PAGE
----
Atardecer en el río Paraná

Picture by Papa Pic

Among the mandatory vaccines to get into Paraguay there is the one for the yellow fever, although only for travellers coming from countries with risk of transmission. If you want to extend your trip beyond Asuncion and Ciudad del Este (which we highly recommend), you should also get the vaccines for Hepatitis A, tetanus, diphtheria and Hepatitis B. Remember to bring a mosquito repellent to avoid being stung.

2. Currency in Paraguay

The guaraní is the legal tender in Paraguay and it can be identified by the acronym PYG. An euro is worth 5,263 guaraníes. Very small denomination coins are not really used, the most common being 50, 100, 500 and 1000 PYG. The smallest denomination banknote is 2,000 PYG and the highest is 100,000 PYG (19 euros).

3. Flying to Paraguay

There are flights from Madrid to Asunción, although not direct ones, so you’ll have to stop over at least once. Depending on the season, the prices for the plane tickets can fluctuate between 600 and 1,200 euros.

If you are travelling to Asunción, capital of Paraguay, you’ll arrive to Silvio Pettirossi International Airport, the most important in the country. The bus line number 30 (the blue branch, number 2) owned by the company Vanguardia S.A. connects the airport directly with downtown Asunción for 2,300 PYG. Riding in a taxi can set you back around 110,000 PYG (20.90 euros).

4. Moving around Paraguay

Let’s be honest for a minute, public transport in Paraguay has one of the worst rep in South America in terms of service and quality. No city in the country has an underground service and the urban bus network could be significantly improved. Still, the budget to move around cities like Asuncion or Ciudad del Este, where a single ticket can cost about 2,300 guaranies (0.44 euros), is quite low.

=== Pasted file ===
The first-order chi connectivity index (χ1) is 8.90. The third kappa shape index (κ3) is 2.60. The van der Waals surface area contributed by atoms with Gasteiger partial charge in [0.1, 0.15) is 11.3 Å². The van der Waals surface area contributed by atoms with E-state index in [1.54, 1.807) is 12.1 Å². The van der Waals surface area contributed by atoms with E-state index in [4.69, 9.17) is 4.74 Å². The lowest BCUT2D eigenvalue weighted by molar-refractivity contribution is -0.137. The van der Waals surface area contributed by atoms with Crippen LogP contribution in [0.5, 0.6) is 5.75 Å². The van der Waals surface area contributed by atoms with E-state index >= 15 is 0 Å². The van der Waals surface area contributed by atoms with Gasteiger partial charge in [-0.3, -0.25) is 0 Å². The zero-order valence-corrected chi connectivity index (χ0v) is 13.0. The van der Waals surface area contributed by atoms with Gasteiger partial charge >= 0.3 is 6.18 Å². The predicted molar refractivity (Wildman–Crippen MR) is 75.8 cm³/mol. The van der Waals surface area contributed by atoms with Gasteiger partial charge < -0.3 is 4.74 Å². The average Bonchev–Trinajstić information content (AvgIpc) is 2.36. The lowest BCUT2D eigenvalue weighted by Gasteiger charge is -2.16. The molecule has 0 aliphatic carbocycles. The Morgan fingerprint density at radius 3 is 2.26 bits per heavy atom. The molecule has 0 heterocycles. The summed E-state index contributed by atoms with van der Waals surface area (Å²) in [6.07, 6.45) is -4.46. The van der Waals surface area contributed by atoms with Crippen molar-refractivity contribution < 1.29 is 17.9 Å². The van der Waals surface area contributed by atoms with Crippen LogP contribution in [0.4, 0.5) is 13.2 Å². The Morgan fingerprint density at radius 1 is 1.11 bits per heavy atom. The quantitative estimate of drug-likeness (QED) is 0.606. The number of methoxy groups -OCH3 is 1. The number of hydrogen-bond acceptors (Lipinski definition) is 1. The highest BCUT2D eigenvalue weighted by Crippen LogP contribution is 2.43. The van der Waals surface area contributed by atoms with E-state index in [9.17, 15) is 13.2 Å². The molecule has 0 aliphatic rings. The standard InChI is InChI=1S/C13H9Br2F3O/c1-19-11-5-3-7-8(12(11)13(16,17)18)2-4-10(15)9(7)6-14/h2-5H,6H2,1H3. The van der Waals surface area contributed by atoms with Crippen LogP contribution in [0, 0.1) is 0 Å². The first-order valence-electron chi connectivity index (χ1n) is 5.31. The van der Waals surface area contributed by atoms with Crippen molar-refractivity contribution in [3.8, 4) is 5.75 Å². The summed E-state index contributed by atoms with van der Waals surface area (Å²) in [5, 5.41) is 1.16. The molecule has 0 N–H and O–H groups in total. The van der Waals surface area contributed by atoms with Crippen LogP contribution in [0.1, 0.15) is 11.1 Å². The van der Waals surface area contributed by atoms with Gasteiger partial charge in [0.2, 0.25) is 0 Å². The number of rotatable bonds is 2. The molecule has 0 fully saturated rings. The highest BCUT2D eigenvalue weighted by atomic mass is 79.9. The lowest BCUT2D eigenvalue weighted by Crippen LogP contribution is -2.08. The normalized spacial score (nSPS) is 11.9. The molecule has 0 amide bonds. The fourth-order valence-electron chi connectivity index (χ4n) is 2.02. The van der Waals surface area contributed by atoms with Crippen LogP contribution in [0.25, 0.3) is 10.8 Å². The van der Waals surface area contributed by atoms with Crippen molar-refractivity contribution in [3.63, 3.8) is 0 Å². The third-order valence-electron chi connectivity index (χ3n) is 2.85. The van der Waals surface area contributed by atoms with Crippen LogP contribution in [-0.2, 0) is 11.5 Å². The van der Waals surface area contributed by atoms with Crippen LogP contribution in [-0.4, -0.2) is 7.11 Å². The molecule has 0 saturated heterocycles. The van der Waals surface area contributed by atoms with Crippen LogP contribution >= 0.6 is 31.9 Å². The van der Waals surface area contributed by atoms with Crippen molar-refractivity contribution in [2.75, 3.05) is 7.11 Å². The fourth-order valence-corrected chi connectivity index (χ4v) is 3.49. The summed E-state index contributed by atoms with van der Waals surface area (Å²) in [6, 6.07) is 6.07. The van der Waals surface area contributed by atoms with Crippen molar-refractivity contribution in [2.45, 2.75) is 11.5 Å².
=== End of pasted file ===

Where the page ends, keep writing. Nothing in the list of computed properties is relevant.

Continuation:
Taxis are an alternative to public transport. The minimum fare hovers around 5,000 PYG (0.95 euros), plus 0.72 euros for each additional kilometre. However, although it may seem like the quickest option, sometimes traffic in the city can be a bit chaotic and if the distance is no too long it may be even better to just walk to your destination.

You can travel by bus to connect with other cities in the country, although it might be a bit complicated, not to say impossible, to purchase tickets online. From Asuncion Bus Station there are several transport companies covering national and international destinations. The journey to Ciudad del Este can cost you between 40,000 PYG (7.60 euros) and 93,000 PYG (17.60 euros). A trip to Foz do Iguazú hovers around 105,000 PYG (20 euros).

Autobús interurbano de Paraguay

Picture by Luiz Gustavo

5. Things to see in Paraguay